Jan 19, 2024

Client Due Diligence (CDD)

The purpose of client due diligence is to know and understand your client. The process involves three key stages:

  1. Identification (information gathering)
  2. Client Risk Assessment (CRA)
  3. Verification (evidence gathering stage)

These stages are interlinked and may need to be re-visited throughout the process. For example, if the CRA result is high risk, you’ll need to go back and gather more information.

All information obtained must be documented and added to the client’s record. AMLCC allows documents to be added within the CRA, and to the client record itself. This ensures there is a full audit trail of how any potential risks associated with money laundering have been considered and managed.


Stage 1: Identification

  1. Obtain full legal names, trading names, and registration details of the client.
  2. Identify the legal structure of the client’s business (e.g., sole trader, partnership, limited company).
  3. Obtain details on beneficial ownership, including the names and addresses of individuals with significant control or ownership.
  4. Understand the purpose and intended nature of the business relationship with the client.
  5. Identify the source of funds and the expected level of financial activity.
  6. Use online ‘Know Your Client’ resources. These include:
  • ICAEW client screening service (more details here)
  • Open-source database and online tools, such as:
  • Reverse image searches that allow you to put an image into the search box rather than a description. When trying to put a name to a face, a reverse image search may be useful.
  • Cluster searches look for connections using individual and entity names. They can help if you have concerns about an individual’s other business interests.
  • Social media searches can provide evidence of business activity, for example marketing on social media can help verify products and services offered by the business.
  • Adverse media searches look for negative news associated with an individual or company Negative news search strings may be used to carry out searches on an entity or an individual such as:

Name AND bribe OR corruption OR court OR conviction OR crime OR fraud OR money laundering OR sanctions OR terrorism, etc.

These can also be modified using wildcard searches (where you replace the suffix of a particular search term with an asterisk). Where this occurs, a search engine will identify all variants of the root search term (e.g. corrupted, corruption, corrupting, etc.):

Name AND bribe* OR corrupt* OR court* OR convict* OR crim* OR fraud* OR money launder* OR sanction* OR terroris*, etc.

Firms with overseas clients should also consider using negative search terms in multiple languages.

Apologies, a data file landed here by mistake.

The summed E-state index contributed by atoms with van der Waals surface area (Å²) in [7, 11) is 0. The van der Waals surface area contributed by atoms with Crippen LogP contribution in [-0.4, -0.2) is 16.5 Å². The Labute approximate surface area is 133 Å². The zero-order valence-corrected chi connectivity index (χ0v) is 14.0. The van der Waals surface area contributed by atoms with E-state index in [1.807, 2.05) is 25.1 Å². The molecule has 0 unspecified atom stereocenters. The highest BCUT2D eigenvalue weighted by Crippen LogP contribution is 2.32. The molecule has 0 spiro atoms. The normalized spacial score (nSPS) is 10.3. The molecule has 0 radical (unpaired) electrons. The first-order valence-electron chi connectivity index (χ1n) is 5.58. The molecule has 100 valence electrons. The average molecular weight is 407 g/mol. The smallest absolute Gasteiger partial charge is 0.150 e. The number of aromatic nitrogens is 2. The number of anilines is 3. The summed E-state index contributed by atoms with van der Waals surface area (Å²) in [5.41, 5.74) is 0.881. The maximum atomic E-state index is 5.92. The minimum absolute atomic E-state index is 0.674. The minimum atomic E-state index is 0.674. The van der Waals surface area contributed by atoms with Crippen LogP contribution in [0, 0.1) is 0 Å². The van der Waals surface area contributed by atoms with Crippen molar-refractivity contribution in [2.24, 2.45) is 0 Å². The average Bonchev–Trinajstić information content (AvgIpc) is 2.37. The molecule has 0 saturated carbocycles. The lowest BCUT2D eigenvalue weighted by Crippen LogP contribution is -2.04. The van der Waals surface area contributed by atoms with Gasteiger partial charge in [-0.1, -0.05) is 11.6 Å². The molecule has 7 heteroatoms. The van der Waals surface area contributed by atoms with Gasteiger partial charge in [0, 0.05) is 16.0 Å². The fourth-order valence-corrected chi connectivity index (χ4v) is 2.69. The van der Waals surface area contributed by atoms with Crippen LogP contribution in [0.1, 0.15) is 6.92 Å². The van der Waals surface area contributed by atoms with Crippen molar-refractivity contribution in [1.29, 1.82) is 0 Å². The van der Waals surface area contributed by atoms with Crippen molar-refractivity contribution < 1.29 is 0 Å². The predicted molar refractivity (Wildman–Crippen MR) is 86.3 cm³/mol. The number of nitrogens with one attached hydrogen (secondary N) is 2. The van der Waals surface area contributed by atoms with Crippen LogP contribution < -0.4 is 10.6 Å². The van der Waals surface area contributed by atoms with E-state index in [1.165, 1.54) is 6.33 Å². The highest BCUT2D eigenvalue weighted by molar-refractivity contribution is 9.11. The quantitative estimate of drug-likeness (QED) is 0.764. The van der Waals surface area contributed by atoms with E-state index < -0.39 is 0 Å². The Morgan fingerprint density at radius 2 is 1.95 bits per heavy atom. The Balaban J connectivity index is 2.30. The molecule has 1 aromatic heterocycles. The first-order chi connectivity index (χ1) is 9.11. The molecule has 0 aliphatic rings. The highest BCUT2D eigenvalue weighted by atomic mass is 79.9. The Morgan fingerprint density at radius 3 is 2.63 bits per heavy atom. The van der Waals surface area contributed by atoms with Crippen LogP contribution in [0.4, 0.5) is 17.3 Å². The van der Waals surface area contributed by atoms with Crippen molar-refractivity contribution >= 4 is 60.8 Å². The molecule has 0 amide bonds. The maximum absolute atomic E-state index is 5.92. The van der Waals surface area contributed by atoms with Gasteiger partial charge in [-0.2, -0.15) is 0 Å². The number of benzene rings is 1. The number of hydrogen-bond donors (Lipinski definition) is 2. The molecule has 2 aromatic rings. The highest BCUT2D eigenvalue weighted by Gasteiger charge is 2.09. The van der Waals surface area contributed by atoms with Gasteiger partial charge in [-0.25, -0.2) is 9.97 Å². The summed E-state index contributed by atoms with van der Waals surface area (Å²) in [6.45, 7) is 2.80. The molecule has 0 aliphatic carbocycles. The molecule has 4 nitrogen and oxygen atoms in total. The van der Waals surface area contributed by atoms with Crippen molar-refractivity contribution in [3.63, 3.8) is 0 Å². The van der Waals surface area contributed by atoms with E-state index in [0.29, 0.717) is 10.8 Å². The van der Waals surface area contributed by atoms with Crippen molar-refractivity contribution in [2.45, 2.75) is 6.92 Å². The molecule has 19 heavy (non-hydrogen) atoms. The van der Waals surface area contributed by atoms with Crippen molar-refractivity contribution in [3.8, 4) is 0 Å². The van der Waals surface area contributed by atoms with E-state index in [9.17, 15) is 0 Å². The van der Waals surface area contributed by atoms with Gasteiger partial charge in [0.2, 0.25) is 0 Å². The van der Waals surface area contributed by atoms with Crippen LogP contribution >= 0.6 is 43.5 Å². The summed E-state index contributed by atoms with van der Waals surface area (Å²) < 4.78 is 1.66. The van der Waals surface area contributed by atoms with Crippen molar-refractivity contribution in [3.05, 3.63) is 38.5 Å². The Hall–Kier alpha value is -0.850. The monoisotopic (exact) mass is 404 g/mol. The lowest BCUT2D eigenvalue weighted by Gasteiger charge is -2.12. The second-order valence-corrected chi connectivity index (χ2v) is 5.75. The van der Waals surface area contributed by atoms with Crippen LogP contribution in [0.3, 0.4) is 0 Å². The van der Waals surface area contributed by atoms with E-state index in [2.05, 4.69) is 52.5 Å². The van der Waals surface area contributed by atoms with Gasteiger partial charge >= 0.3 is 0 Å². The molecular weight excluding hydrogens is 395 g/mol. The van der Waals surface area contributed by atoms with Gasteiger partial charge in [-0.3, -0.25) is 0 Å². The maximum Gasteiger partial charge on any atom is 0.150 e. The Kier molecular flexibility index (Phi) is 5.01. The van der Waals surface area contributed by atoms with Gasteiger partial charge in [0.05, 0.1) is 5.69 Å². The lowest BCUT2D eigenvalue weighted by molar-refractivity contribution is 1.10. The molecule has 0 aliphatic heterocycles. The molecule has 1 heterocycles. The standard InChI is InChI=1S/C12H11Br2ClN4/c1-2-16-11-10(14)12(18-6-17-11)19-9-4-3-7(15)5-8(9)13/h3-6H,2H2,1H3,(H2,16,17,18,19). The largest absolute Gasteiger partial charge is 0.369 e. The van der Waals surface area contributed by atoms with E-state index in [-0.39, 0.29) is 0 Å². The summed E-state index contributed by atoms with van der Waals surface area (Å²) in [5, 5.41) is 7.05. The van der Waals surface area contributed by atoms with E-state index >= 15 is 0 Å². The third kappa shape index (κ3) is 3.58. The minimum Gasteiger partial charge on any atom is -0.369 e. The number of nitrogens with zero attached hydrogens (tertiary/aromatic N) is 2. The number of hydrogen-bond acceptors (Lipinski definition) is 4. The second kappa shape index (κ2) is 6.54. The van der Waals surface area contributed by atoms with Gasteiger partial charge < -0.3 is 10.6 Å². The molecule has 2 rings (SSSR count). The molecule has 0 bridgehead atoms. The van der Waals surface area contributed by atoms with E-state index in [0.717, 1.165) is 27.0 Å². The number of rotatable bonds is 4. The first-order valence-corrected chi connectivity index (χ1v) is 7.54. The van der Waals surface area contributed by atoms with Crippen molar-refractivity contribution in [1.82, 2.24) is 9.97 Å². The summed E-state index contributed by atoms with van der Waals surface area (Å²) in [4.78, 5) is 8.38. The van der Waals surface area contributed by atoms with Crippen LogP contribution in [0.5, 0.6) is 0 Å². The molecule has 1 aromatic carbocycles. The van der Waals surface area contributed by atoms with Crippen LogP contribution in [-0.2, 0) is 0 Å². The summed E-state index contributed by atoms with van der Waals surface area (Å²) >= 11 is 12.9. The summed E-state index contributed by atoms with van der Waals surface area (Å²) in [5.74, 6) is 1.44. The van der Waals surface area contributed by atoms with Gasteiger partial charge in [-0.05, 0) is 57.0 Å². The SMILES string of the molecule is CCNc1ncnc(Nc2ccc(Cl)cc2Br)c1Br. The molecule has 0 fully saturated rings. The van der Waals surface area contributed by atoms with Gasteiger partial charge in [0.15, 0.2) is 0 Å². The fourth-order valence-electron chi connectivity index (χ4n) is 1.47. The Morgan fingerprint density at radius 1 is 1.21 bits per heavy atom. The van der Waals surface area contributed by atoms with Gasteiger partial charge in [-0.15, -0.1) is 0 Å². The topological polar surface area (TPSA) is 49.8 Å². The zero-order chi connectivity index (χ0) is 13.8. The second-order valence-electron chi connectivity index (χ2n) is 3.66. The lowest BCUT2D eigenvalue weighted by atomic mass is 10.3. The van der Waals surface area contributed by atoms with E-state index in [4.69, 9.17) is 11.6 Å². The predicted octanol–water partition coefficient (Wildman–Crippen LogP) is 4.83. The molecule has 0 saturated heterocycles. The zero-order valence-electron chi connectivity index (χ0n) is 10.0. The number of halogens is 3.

• Street view services such as Google Street allow images of an address or location to be viewed. This helps to verify whether the address matches your understanding of the business.


Stage 2: Client Risk Assessment

  • Assess the risk associated with the client based on factors such as industry, location, and the complexity of the financial transactions. For those offices not yet on AMLCC, these should be performed using your current systems.
  • Consider any politically exposed persons (PEPs). A PEP is an individual who is entrusted with prominent public functions, other than as a middle-ranking or more junior officials, whether within or outside the UK The risk also extends to certain family members and known close associates of a PEP. Enhanced due diligence (EDD) is required for all PEPs
  • Consider if the individual or entity has connections to any high-risk jurisdictions. HM treasury publishes its list of all such countries here: High Risk Third Countries.

TC policy is that all PEP clients, and those with links to high-risk jurisdictions, must be approved by Helen Kay (TC Group MLRO) before the engagement is accepted.


Stage 3: Verification of Information

  • Verify the client’s identity through official documents such as a valid passport, valid photo card driving licence, national identity card (non-UK nationals) or identity card issued by the Electoral Office for Northern Ireland.

CCAB guidance states that if the original copy can’t be seen, a suitably certified copy should be obtained.

Biometric ID verification checks are useful when you can’t meet a client in person and certified ID copies aren’t available, or if they’re based overseas. See AMLCC for more details.

  • Verify the client’s current address with a document issued within the last 3 months. For example, a utility bill, HMRC correspondence or bank statement.
  • Obtain financial statements, tax returns, and other relevant financial information from the client.
  • Verify the accuracy of financial information provided by comparing it with external sources or documentation.


On-going monitoring

All records and risk levels should be updated regularly, and at least annually.

Changes in ownership and structure would always be a trigger for an early review, as would significant changes in trading activities / locations.

Continue to keep an eye on industry-specific news and publications that may contain relevant information about your client’s activities and potential risks, and ensure all reviews are documented.


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